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The buzz surrounding the Nokia 808 PureView since its unveiling at the Mobile World Congress earlier this year has barely subsided.

In fact, if anything, the excitement and hype is continuing to gather momentum.

That’s certainly the case if the early reviews are any indication.

So what have they been saying about this revolutionary cameraphone with a whopping 41-megapixel sensor, cutting edge Carl Zeiss optics and Nokia’s new imaging technology?

Here, if you needed further convincing, are some of the first reviews and hands-on tests.


Unsurprisingly most of the reviews concentrate on the camera capabilities and CNET’s hands-on test is no different.

“The 808 PureView isn’t a smartphone for the masses. For the more discerning photography enthusiasts who are looking for a compact camera replacement — and current N8 users — though, it’s a different matter entirely… If you just want a camera that can also be used to make calls and send and receive e-mails, then the Nokia 808 PureView fulfills this purpose very well.”

Of the phone’s design, CNET said:

“The design of the Nokia 808 PureView can be simply described as solid. Solid in the sense that the construction of the phone is robust and sturdy, which is really no surprise, seeing Nokia’s strong tradition of producing durable handsets like the Nokia 3210. Coupled with the Gorilla Glass display, this phone is built to last.”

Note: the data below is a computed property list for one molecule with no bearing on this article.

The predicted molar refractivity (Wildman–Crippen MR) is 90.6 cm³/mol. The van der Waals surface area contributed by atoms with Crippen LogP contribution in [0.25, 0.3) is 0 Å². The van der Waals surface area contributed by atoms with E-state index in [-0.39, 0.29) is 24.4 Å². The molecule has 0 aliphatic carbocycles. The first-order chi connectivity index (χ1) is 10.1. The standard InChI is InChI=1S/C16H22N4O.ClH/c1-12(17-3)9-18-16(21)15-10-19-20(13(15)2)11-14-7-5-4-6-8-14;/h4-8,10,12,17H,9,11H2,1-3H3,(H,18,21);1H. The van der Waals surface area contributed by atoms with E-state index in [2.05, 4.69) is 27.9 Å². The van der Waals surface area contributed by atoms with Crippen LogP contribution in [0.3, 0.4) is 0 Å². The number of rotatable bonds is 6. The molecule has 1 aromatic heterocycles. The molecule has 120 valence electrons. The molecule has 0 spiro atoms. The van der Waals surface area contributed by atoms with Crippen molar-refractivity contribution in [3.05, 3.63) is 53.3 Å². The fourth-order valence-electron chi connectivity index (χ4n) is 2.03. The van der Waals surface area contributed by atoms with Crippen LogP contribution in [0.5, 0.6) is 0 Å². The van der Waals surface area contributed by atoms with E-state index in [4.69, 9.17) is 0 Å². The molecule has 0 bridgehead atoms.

The Handheld Blog

This review points out some of the 808 PureView’s other features.

“While the camera is the showstopper here, other noteworthy specs include a 4″ Clear Black display, a 1400 mAh battery, 16 GB of internal storage, HDMI out, an FM Transmitter, Secure NFC and Bluetooth 3.0.”

Obviously, the Handheld Blog, doesn’t ignore the camera altogether. In fact, they’ve managed to secure an interview with Nokia’s imaging guru Damien Dinning, who goes on to talk through the technology behind the 808 PureView.


T3 also gets to the heart of the camera technology on the Nokia 808 PureView, which saw it awarded the Best New Mobile Handset at the World Mobile Congress.

“This sort of megapixel count hasn’t been seen on a phone before, and is usually limited to medium format pro cameras. The Carl Zeiss lens is teamed with Nokia’s pixel over-sampling technology, which has been designed to produce sharp pictures, even in low light conditions, along with the ability to save the images in compact file sizes for easy sharing.”

Their review does have a minor quibble about the 4-inch screen being smaller than they would have liked, but concludes:

“Having said that, images are clear and hues are bright and punchy so we can’t complain too much.”

Nokia 808 PureView

GSM Arena

Reviews don’t come much more comprehensive than this blind test carried out by GSM Arena.

In their own words:

“Yes, we had ourselves a nice little shootout. But rather than simply tell you the score, we’ve decided to make you a part of the action. We give you side-by-side shots of what’s probably the most exciting cameraphone contest we’ve had so far.”

They not only compared the Nokia 808 Pureview with other cameraphones on the market but also a small DSLR, the Olympus E-PL2, with interchangeable lenses.

Judge the photos and see the results for yourselves.


NDTV also had another novel way of testing the device. They used the Nokia 808 PureView to actually shoot some scenes of their TV programme and then asked people if they could tell the difference.

The Nokia 808 PureView is out now in selected markets and is available for pre-order in the United States and Europe.